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Watch the eyes: Health psychology and machines that go ‘ping’


Think of psychological research and the image that comes to mind might be completing a questionnaire, looking at some inkblots or perhaps participating in a bizarre social experiment.  Psychological research methodologies encompass a much wider range of techniques and approaches. Some may seem deceptively low tech – such as focus groups and individual interviews, diaries and participant observations. However, health psychologists increasingly draw on information technology, social media and sophisticated electronic devices to conduct their research and put their theories into practice.

In the past year alone, students on the MSc health psychology did independent and collaborative research using interviews/focus groups to explore a range of topics including

  • The attitudes of healthcare staff to providing positive birth experiences
  • Academic midwifery perspectives on teaching about maternal obesity
  • The experience of early stage dementia sufferers and their partners
  • Barriers and facilitators to health promotion for South Asian people
  • Young women’s beliefs about long-acting reversible contraception
  • Service users and providers’ perspectives on stress management through vocational rehabilitation in schizophrenia
  • South Asian fathers’ perspectives on childhood obesity

Previous students have used online surveys and studies of internet discussion forums to explore the experiences of patients and their families, for example, what it is like to be an elderly person whose adult son or daughter becomes increasingly disabled by multiple sclerosis.

Some of our outgoing MSc health psych students also designed a smart phone app to improve self management for adolescent boys with type 1 diabetes. An important consideration was that the app should work on the latest and most desirable mobile handset.

We already have close links with staff in the University’s Applied Research Centre in Health & Lifestyle Interventions, where numerous projects have harnessed technology to address issues as diverse as breastfeeding and adolescent sexual health. For 2013/14 we are hoping to work more closely with the university’s Health Design & Technology Institute and Serious Games Institute, with a view to realising some of the products our MSc students have designed.

Meanwhile we’ve welcomed a new piece of kit to Psychology & Behavioural Sciences in the form of an advanced eye tracker. There is a lot of scope for staff and postgraduate research using this facility.  Being able to trace and record accurately where a person’s eyes are roaming is an excellent adjunct to more traditional research methods.  For example, we can ask research participants whether they attend to nutritional information that’s presented on food labels or restaurant menus. Now we’ll be able to check what they actually look at and for how long. We might also be able to find out how people really navigate through health information websites, interact with health behaviour change apps and so on. Just need to check if the machine that makes all of this possible really does go ‘ping’.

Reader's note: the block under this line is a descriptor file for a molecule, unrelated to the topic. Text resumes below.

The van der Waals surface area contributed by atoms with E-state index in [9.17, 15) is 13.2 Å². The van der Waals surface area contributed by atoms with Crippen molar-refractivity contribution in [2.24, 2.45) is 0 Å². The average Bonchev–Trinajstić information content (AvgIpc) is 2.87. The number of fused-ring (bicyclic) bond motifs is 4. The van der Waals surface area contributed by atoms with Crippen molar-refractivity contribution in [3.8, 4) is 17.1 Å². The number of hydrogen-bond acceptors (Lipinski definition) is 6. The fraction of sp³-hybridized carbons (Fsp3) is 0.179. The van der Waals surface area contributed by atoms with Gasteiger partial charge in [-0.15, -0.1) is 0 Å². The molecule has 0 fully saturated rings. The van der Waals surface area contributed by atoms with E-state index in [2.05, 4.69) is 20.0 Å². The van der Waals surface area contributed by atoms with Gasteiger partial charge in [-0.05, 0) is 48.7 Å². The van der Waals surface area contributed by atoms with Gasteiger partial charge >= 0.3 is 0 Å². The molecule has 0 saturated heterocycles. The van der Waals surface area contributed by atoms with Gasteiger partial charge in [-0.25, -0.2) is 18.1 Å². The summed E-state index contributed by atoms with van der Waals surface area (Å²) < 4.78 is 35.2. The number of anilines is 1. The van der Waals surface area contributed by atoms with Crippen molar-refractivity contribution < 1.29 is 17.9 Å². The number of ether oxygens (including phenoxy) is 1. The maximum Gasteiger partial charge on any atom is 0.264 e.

Small print: This isn’t our actual machine – it is too fresh out of the packaging to be cornered for a photograph. Pic courtesy of wiki commons at http://commons.wikimedia.org/wiki/File:Eyetracker1.jpg

Pageant of potential dissertation supervisors Thursday 17th October


As some of you may already know, we invite staff from the Applied Research Centre in Health & Lifestyle Interventions to visit our Professional Practice class each year to pitch research opportunities to MSc dissertation students.  This is really a two way process, in which students can suggest their own project ideas and try matching up with a supervisor, rather than simply slotting in to existing studies.  Staff from within the core health psychology teaching team will also have research opportunities available.  All students with a project supervisor from the research centre also have a second supervisor from within the core teaching team.  This is to ensure continuity and provide consistency of advice and assessment.

This year’s Pageant/Dragon’s Den will be Thursday 17th October 3.30-5.30 pm.  Room and cast to be confirmed.  No tears anticipated. Business dress optional 🙂

Success for this year’s cohort (and countdown to our newbies)

Congratulations to our MSc Health Psychology students who got their dissertation marks today. This was the last piece of assessed work on the course.

We know that some of you already have plans for your next career step, and we hope that all of you will stay in touch. Some of you have already expressed an interest in coming back as guest speakers. And for those who have been too shy to ask – don’t worry – we’ll probably email and pester you!

If you are free, we’d love you to come and meet our new cohort of students at induction day on Tuesday 24th September. The Dean’s welcome talk for new starters will be 09.30-09.45 in Charles Ward Building 215. Further details of the timetable for the day will follow soon.

Best wishes

Carol Percy
Course Director, MSc Health Psychology.